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RBI Examines the Books of 10 Real Estate Companies

Comments Off on RBI Examines the Books of 10 Real Estate Companies   |   March 14, 2009    10:52am   |Contributed by Indian Realty News

The Reserve Bank of India (RBI) is examining the books of ten real estate companies to verify their solvency and assess the systemic risks arising from possible defaults by these companies on various loans and public deposits. Sources close to the development said the exercise followed concerns expressed by bankers over possible large-scale defaults in loans and deposits, which may have implications for the entire system. The companies identified for assessment are DLF, Indiabulls Real Estate, Unitech, HDIL, Mahindra Lifespace, Peninsular Land, Ansal Properties, Phoenix Mills, Anantraj Industries and Akruti Citi Ltd. The exercise is currently an internal assessment based on available information in the public domain. RBI has also sourced data on loans, cash deposits and other fixed deposits held by these companies from all banks and mutual funds. Most of these companies have also borrowed through non banking financial companies (NBFCs) that they have floated, and the central bank is verifying the books of these related NBFCs independently.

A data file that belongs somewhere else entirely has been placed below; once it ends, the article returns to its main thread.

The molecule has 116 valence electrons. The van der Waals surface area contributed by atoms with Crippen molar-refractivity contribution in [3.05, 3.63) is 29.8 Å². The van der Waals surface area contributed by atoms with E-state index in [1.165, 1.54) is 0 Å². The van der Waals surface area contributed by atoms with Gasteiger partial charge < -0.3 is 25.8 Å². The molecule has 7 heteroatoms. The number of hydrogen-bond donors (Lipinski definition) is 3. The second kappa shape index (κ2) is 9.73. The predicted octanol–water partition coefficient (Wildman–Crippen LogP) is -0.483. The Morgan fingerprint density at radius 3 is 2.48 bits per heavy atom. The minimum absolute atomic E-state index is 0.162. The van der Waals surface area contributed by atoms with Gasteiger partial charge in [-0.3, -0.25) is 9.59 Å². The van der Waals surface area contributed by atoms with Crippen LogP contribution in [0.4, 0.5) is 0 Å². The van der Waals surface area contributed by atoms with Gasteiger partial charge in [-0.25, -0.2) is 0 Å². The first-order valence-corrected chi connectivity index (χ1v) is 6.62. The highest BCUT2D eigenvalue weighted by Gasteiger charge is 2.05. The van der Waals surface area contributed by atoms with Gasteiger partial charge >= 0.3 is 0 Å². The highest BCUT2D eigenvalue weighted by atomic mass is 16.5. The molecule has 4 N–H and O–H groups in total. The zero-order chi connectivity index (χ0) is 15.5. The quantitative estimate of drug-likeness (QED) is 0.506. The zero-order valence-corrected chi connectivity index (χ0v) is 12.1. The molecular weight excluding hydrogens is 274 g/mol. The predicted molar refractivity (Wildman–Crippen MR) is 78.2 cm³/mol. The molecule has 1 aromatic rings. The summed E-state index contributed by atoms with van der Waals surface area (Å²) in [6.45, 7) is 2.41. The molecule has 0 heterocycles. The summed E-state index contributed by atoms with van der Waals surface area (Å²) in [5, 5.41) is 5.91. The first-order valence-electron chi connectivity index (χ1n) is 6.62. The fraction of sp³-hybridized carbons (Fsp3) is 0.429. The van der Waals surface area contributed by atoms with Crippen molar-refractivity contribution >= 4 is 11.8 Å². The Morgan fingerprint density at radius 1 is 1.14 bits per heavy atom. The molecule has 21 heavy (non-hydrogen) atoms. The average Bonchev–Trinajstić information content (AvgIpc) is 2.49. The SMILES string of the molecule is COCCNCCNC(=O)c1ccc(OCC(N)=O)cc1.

The exercise, said these sources, aims at a comprehensive analysis of the data relating to these companies for determining the correct debt-equity ratio, solvency, state of liquidity to avert defaults, cash flows and profit margin in the current operations. After the review, the companies or their NBFC arms may be advised to check exposure in line with cash flows, and banks may also be asked to cut exposure. Sources said these real estate companies had raised long-term loans from banks and had placed commercial paper amounting to thousand of crores to raise short-term financing from the mutual funds. The mutual funds, in turn, got a major part of the subscription to their schemes from the banks who held public deposits. This means a default on even a single commercial paper will impact the mutual funds, the banks and ultimately public deposits. Large-scale borrowing has distorted the normal debt equity ratio for most of the companies and made them highly leveraged. RBI is of the view that the debt is being camouflaged in cases where the ratio meets standard norms.

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